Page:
Wait… off-duty cops are REQUIRED to carry? Egads. I know I’ve read stories about off-duty cops getting drunk and then trying to perform official police business with everything going to shit (even, once, I believe by killing another cop), but I didn’t know they might have been required to carry.Report

      • Avatar Burt Likko in reply to Kazzy
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        says:

        I’ve not heard “required to carry a gun at all times.”

        “Really enjoys carrying a gun, and can,” that seems more like it.Report

      • Avatar Morat20 in reply to Kazzy
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        says:

        *shrug*. That’s what I was told by a cop (not an on-duty one — we knew each other socially and it came up). I thought it was universal, but never really asked.Report

      • Avatar Mike Dwyer in reply to Kazzy
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        says:

        Kazzy,

        At least here in Louisville, yes, cops are required to carry. The caveat though is that many of them don’t. I have two friends that are cops (husband and wife) and the guy rarely carries off-duty. His wife is a little more by-the-book and usually does though she will tell you having a purse makes this much easier for her.Report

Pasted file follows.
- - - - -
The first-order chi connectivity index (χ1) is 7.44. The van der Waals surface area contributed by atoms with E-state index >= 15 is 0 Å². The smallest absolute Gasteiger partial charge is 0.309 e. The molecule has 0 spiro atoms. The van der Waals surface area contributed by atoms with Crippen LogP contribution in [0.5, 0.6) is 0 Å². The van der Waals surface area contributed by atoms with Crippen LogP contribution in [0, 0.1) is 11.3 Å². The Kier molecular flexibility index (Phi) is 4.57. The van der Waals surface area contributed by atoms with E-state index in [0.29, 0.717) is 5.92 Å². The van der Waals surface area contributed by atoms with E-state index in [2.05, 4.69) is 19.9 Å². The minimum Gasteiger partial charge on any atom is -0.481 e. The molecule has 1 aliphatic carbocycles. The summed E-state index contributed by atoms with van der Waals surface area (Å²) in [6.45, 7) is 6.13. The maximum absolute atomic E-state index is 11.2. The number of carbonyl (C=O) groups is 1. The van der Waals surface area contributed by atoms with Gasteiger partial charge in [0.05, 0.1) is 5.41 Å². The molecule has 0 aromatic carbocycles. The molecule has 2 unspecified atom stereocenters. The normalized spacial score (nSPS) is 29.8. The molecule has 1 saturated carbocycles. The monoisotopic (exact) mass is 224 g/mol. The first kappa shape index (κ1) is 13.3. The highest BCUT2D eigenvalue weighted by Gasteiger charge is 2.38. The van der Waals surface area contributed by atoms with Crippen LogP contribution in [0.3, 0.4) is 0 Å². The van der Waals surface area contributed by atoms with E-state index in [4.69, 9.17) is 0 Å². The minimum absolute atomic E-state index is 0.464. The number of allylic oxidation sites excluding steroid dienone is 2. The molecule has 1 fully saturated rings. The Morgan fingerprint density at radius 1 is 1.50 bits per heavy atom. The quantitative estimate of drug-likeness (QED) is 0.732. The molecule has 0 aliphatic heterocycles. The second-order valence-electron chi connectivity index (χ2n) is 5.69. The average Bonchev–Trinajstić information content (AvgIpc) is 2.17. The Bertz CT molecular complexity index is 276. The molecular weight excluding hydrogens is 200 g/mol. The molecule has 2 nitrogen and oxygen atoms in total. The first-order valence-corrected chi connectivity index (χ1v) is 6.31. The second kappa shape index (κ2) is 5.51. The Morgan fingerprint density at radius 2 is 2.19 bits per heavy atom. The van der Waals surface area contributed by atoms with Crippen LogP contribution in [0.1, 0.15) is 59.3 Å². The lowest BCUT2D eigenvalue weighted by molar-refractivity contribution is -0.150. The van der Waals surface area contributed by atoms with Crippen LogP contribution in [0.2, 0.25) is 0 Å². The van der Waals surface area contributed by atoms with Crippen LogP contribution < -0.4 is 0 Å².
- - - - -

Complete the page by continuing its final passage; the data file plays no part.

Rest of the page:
• Avatar notme in reply to Kazzy
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        says:

        Kazzy:

        As a general rule cops aren’t really ever off duty. They retain their legal authority even if not on duty and should still have a badge. Not to mention that an officer can be subject to punishment if they don’t respond to a crime while off duty.Many PDs require their officers to carry off duty but each PD has its on rules.Report

      • Avatar Kim in reply to Kazzy
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        says:

        notme,
        how does that square with them providing offduty help to private establishments?Report

      • Avatar Mad Rocket Scientist in reply to Kazzy
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        says:

        It’s like members of the active duty military. During duty hours, you are in uniform & doing your military job. Off duty hours, you are still very much in the military, still very much under the UCMJ, but as long as you aren’t in conflict with the UCMJ or local law, your time is yours, subject to sudden recall.